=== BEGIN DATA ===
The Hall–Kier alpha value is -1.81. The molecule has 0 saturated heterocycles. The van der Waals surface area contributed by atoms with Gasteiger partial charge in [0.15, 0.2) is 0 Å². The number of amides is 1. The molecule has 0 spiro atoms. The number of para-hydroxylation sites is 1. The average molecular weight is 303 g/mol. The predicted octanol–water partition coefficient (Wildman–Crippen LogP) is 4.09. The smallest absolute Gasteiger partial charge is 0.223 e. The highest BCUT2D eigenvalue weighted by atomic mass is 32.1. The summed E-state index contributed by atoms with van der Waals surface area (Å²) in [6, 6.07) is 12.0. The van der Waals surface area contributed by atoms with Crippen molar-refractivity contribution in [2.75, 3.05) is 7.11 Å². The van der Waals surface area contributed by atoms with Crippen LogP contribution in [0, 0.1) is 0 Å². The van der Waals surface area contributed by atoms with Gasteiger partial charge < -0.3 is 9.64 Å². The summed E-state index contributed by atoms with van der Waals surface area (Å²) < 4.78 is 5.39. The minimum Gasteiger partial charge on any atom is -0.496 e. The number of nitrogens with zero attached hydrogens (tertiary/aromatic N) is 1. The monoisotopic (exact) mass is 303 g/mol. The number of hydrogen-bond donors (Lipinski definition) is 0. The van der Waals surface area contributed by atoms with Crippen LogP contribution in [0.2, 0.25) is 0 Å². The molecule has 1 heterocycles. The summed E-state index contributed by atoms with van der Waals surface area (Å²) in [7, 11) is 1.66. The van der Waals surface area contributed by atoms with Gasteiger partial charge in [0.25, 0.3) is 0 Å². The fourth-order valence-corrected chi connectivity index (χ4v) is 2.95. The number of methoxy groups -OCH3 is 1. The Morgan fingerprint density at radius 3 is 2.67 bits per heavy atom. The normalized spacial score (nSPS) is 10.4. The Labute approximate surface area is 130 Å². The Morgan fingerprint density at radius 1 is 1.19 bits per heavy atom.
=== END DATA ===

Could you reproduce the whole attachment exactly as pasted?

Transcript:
The Hall–Kier alpha value is -1.81. The molecule has 0 saturated heterocycles. The van der Waals surface area contributed by atoms with Gasteiger partial charge in [0.15, 0.2) is 0 Å². The number of amides is 1. The molecule has 0 spiro atoms. The number of para-hydroxylation sites is 1. The average molecular weight is 303 g/mol. The predicted octanol–water partition coefficient (Wildman–Crippen LogP) is 4.09. The smallest absolute Gasteiger partial charge is 0.223 e. The highest BCUT2D eigenvalue weighted by atomic mass is 32.1. The summed E-state index contributed by atoms with van der Waals surface area (Å²) in [6, 6.07) is 12.0. The van der Waals surface area contributed by atoms with Crippen molar-refractivity contribution in [2.75, 3.05) is 7.11 Å². The van der Waals surface area contributed by atoms with Crippen LogP contribution in [0, 0.1) is 0 Å². The van der Waals surface area contributed by atoms with Gasteiger partial charge < -0.3 is 9.64 Å². The summed E-state index contributed by atoms with van der Waals surface area (Å²) < 4.78 is 5.39. The minimum Gasteiger partial charge on any atom is -0.496 e. The number of nitrogens with zero attached hydrogens (tertiary/aromatic N) is 1. The monoisotopic (exact) mass is 303 g/mol. The number of hydrogen-bond donors (Lipinski definition) is 0. The van der Waals surface area contributed by atoms with Crippen LogP contribution in [0.2, 0.25) is 0 Å². The molecule has 1 heterocycles. The summed E-state index contributed by atoms with van der Waals surface area (Å²) in [7, 11) is 1.66. The van der Waals surface area contributed by atoms with Gasteiger partial charge in [0.25, 0.3) is 0 Å². The fourth-order valence-corrected chi connectivity index (χ4v) is 2.95. The number of methoxy groups -OCH3 is 1. The Morgan fingerprint density at radius 3 is 2.67 bits per heavy atom. The normalized spacial score (nSPS) is 10.4. The Labute approximate surface area is 130 Å². The Morgan fingerprint density at radius 1 is 1.19 bits per heavy atom.